• The potential consequences to individuals with that type of legal problem if only limited representation or nonrepresentational assistance is offered.
  • The availability of nonrepresentational services from the organization or elsewhere that might help individual applicants resolve that type of problem; 
  • The existence of collaborative relationships with other organizations, such as domestic violence shelters, that work with the organization to support individuals with the type of legal problem.
  • The availability of new sources of funds to support the organization in addressing the legal problem.

    The policy should also guide the evaluation of the specific legal problems presented by each applicant to determine if the individual will be accepted for service. Considerations that are appropriate for determining how to treat each applicant's legal problem include:
  • The likelihood of success, based on the merits and the facts at hand;
  • The existence of sufficient organizational resources to ensure high-quality representation if the case is accepted for full representation; 
  • The availability of other legal resources to assist the organization in handling the case, including the availability of outside attorneys who may be willing to co-counsel or provide other support; 
  • The applicant's capacity to benefit from limited legal assistance if full representation is not offered, including personal factors, such as the individual's understanding of the legal system, language facility, or the ability to take time off from work; and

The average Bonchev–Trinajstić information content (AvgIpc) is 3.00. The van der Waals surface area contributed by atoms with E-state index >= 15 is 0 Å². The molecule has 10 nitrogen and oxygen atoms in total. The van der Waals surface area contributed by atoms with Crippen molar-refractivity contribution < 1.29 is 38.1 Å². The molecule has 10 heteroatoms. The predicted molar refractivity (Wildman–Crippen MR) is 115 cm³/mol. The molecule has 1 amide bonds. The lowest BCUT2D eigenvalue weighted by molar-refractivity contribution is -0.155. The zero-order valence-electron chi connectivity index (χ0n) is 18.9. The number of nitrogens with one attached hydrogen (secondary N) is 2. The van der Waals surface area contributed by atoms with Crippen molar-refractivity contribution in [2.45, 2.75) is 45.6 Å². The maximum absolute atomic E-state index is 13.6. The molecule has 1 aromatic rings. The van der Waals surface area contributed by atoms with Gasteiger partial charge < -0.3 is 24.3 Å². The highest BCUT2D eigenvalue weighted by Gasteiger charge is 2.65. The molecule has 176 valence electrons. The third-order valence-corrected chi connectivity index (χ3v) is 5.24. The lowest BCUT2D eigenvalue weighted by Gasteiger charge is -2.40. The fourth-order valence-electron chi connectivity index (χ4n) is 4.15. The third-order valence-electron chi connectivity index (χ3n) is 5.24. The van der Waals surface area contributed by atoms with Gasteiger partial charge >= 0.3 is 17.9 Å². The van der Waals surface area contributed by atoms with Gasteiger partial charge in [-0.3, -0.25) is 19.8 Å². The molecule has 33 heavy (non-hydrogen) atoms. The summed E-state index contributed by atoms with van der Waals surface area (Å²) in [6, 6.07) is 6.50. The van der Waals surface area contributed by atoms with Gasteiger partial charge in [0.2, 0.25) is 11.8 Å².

• Whether the individual has additional, related legal problems that also need to be addressed for the individual to resolve the underlying problem.

In addition, it is important for the organization to have the capacity to observe trends in the legal needs of client communities and to identify newly emerging legal issues that it may not be addressing currently. This may include the use of Geographic Information System (GIS) mapping tools and information from the courts and other human services organizations to help the organization identify areas of need and emerging legal issues in the communities it serves.

Procedures in Applying the Organization's Case Acceptance Policy

Every individual who interviews prospective clients to determine acceptance should be thoroughly skilled in interviewing techniques and should have the ability to elicit appropriate facts that enable the organization to make an informed decision about whether the applicant should be accepted for representation or should be offered nonrepresentational services. Such individuals should be fully versed in the kinds of services that the organization offers and should have access to information regarding outside resources that are available for referrals for those applicants who are not accepted for service.